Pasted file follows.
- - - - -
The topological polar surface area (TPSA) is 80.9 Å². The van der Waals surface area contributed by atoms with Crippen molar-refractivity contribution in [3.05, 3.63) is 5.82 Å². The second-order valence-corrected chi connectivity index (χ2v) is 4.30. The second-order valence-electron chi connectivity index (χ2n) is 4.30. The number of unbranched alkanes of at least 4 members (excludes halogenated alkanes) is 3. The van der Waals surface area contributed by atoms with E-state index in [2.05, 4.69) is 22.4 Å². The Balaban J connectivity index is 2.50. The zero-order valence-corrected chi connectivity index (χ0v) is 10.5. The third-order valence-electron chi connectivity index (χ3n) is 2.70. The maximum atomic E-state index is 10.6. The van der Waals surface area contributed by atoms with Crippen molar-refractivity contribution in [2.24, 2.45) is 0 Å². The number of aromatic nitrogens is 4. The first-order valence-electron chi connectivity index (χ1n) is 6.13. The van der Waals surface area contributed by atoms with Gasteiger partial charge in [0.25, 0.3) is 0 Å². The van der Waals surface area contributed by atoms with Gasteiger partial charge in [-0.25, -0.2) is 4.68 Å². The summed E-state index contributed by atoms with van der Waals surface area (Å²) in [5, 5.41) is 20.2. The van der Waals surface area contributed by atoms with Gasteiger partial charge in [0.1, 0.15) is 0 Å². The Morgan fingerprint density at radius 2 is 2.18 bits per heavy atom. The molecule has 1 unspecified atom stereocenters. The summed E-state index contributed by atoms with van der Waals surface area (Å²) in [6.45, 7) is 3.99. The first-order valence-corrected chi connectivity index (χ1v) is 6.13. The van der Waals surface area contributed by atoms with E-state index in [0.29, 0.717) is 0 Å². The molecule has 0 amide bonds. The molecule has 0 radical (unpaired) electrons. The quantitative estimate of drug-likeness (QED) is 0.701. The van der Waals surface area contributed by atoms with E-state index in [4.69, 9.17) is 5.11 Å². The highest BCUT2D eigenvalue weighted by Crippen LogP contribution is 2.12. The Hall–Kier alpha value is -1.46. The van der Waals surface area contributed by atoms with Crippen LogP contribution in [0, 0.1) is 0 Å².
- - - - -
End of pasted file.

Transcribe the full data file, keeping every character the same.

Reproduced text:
The topological polar surface area (TPSA) is 80.9 Å². The van der Waals surface area contributed by atoms with Crippen molar-refractivity contribution in [3.05, 3.63) is 5.82 Å². The second-order valence-corrected chi connectivity index (χ2v) is 4.30. The second-order valence-electron chi connectivity index (χ2n) is 4.30. The number of unbranched alkanes of at least 4 members (excludes halogenated alkanes) is 3. The van der Waals surface area contributed by atoms with E-state index in [2.05, 4.69) is 22.4 Å². The Balaban J connectivity index is 2.50. The zero-order valence-corrected chi connectivity index (χ0v) is 10.5. The third-order valence-electron chi connectivity index (χ3n) is 2.70. The maximum atomic E-state index is 10.6. The van der Waals surface area contributed by atoms with Crippen molar-refractivity contribution in [2.24, 2.45) is 0 Å². The number of aromatic nitrogens is 4. The first-order valence-electron chi connectivity index (χ1n) is 6.13. The van der Waals surface area contributed by atoms with Gasteiger partial charge in [0.25, 0.3) is 0 Å². The van der Waals surface area contributed by atoms with Gasteiger partial charge in [-0.25, -0.2) is 4.68 Å². The summed E-state index contributed by atoms with van der Waals surface area (Å²) in [5, 5.41) is 20.2. The van der Waals surface area contributed by atoms with Gasteiger partial charge in [0.1, 0.15) is 0 Å². The Morgan fingerprint density at radius 2 is 2.18 bits per heavy atom. The molecule has 1 unspecified atom stereocenters. The summed E-state index contributed by atoms with van der Waals surface area (Å²) in [6.45, 7) is 3.99. The first-order valence-corrected chi connectivity index (χ1v) is 6.13. The van der Waals surface area contributed by atoms with E-state index in [0.29, 0.717) is 0 Å². The molecule has 0 amide bonds. The molecule has 0 radical (unpaired) electrons. The quantitative estimate of drug-likeness (QED) is 0.701. The van der Waals surface area contributed by atoms with E-state index in [4.69, 9.17) is 5.11 Å². The highest BCUT2D eigenvalue weighted by Crippen LogP contribution is 2.12. The Hall–Kier alpha value is -1.46. The van der Waals surface area contributed by atoms with Crippen LogP contribution in [0, 0.1) is 0 Å².